Too Many Australians Use Painkillers for Chronic Pain, Experts Say

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Osteopaths exercise chronic pain

Osteopaths say too many Australians are relying on medication to manage chronic pain, and should exercise more instead.  

Research on behalf of Osteopathy Australia has found that 65 per cent of Australians aged over 45 rely on medication to manage their pain, while 70 per cent of Australian adults are not physically active.

Chronic pain is pain that lasts beyond the expected time for healing after surgery or trauma, and can exist without any clear reason. It affects one in five Australians aged over 45, a demographic more than three times as likely to be given pain medication according to the Australian Institute of Health and Welfare.

Osteopathy Australia President Michelle Funder says exercise can temporarily relieve chronic pain.

“Exercise is really important in pain management, because it has a really good impact on the circulation system, on the lymphatic system,” Ms Funder said.

“It helps to reduce the input of pain and it mixes the pain message with exercise, so people tend to forget about their pain while they’re moving their body. Which is a really great thing because we want to break that cycle of pain.”

Ms Funder said pain medication is sometimes necessary but should be guided by a doctor.  

“Pain medication is definitely appropriate for some people, when it comes to chronic pain, but it’s just one tool in the belt,” she said.

“It’s really important (to note that) self-managing that pain medication is probably not a great idea.”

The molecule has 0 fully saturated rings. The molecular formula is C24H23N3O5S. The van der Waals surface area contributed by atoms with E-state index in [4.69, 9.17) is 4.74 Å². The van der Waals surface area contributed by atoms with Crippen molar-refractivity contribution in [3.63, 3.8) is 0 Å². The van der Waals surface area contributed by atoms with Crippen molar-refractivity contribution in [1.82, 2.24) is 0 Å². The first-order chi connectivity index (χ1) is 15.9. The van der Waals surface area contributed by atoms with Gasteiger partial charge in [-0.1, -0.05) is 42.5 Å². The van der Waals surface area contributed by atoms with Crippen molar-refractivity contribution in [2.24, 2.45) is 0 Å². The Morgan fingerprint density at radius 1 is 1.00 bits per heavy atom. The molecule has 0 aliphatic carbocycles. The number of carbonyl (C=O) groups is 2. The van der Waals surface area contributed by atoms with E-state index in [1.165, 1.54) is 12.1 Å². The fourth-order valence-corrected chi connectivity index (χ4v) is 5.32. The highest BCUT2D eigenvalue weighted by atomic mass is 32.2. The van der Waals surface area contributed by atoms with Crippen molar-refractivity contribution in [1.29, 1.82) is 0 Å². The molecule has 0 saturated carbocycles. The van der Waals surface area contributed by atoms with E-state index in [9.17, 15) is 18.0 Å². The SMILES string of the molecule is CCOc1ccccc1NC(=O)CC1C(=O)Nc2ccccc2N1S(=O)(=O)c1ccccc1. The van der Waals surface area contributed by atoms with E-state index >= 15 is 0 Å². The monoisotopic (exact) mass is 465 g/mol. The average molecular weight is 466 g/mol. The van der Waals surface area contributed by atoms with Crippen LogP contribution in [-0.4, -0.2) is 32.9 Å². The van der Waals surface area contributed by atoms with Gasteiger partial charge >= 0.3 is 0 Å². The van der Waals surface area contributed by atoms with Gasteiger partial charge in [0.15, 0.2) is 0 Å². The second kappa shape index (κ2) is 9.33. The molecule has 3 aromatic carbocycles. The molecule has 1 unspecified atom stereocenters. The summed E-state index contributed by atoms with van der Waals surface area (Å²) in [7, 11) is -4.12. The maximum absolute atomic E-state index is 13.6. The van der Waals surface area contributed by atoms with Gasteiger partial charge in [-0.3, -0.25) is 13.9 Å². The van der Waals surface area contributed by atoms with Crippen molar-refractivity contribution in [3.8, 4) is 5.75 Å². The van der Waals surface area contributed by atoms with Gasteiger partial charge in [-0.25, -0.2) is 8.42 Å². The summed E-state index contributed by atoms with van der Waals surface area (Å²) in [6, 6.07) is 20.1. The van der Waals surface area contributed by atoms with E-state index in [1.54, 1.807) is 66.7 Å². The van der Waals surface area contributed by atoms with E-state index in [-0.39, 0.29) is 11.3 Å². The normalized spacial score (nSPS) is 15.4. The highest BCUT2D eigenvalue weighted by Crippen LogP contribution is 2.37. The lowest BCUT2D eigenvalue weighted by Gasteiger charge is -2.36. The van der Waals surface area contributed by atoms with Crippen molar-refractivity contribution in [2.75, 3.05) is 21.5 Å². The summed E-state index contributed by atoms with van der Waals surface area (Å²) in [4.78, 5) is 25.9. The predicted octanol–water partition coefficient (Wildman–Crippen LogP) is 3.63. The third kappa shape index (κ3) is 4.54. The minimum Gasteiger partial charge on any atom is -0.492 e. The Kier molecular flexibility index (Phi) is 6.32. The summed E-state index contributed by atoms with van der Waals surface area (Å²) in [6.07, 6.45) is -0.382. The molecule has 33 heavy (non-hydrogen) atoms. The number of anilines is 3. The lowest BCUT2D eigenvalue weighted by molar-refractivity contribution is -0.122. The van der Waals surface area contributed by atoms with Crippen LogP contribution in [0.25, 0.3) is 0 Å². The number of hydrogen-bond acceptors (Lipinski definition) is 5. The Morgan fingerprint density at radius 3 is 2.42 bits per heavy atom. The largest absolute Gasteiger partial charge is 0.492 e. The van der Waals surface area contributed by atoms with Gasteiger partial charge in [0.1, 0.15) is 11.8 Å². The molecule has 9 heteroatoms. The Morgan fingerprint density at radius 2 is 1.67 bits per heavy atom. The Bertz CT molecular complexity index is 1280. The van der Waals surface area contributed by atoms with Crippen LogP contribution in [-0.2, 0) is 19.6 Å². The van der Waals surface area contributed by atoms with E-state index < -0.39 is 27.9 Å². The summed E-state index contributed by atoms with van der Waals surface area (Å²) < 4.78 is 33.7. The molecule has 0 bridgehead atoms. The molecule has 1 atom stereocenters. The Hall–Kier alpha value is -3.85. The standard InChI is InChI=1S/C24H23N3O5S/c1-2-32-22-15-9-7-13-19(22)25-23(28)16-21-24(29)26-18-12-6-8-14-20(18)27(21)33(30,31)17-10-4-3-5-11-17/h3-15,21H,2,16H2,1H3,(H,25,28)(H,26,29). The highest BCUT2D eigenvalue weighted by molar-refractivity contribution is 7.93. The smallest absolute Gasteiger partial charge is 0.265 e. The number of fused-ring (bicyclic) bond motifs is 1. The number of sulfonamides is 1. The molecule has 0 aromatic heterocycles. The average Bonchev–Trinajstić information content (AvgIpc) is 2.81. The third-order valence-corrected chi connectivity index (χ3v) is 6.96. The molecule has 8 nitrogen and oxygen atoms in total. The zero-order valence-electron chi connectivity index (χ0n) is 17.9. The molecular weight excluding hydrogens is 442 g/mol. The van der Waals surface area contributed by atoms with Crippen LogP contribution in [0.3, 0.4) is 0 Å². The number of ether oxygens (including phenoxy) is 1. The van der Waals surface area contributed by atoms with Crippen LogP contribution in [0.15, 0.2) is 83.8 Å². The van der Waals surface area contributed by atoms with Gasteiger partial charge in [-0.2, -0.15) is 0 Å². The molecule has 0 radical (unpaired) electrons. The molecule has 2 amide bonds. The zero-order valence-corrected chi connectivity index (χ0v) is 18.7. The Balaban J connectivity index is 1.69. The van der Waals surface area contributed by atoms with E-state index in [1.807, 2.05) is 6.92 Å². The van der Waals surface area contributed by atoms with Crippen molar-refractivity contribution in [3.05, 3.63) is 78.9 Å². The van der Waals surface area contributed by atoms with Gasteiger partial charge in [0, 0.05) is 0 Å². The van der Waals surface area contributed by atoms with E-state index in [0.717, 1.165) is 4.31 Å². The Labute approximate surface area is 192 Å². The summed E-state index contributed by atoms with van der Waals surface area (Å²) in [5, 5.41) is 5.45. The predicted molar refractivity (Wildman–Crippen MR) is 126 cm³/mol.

“It certainly has its place in managing chronic pain, but it’s really important how the medication is managed well and supervised by a medical practitioner.”

Pain medicine not the answer to chronic pain

Chronic pain management should go beyond medicines, according to a fact sheet by peak body Painaustralia.

“While medicines such as codeine or other opioids are sometimes prescribed for chronic pain, research has shown they are not effective in the longer term, contributing on average to only a 30 per cent reduction in pain,” the fact sheet says.

“They can also come with unwanted side-effects such as nausea, drowsiness, constipation, mood change and difficulty in concentrating.”

Painaustralia CEO Carol Bennett says people can learn to live without pain medication.

“Many people learn to live without medication,” Ms Bennett said.

“And sometimes it can take a while. And obviously, with chronic pain, it can move through different stages where sometimes the pain might be more acute, and you might need some assistance with medication.”

Taking a holistic approach to chronic pain

Ms Bennett said osteopathy was “very important” for treating chronic pain, but physiotherapy and chiropractic care could also be helpful.

“It just depends what your circumstances are as to what you need,” she said.

“It’s a case of getting good information, finding the right mix of treatments and supports that will help you for your condition and matching that to the stage of the condition and the type of pain that you have.

“If you can, ideally, take a proactive approach to managing chronic pain, which is about keeping it active, keeping a healthy diet, getting enough sleep, exercise. All of those things really do help when it comes to managing these sorts of chronic conditions.”

If you need to talk to someone about chronic pain, contact:

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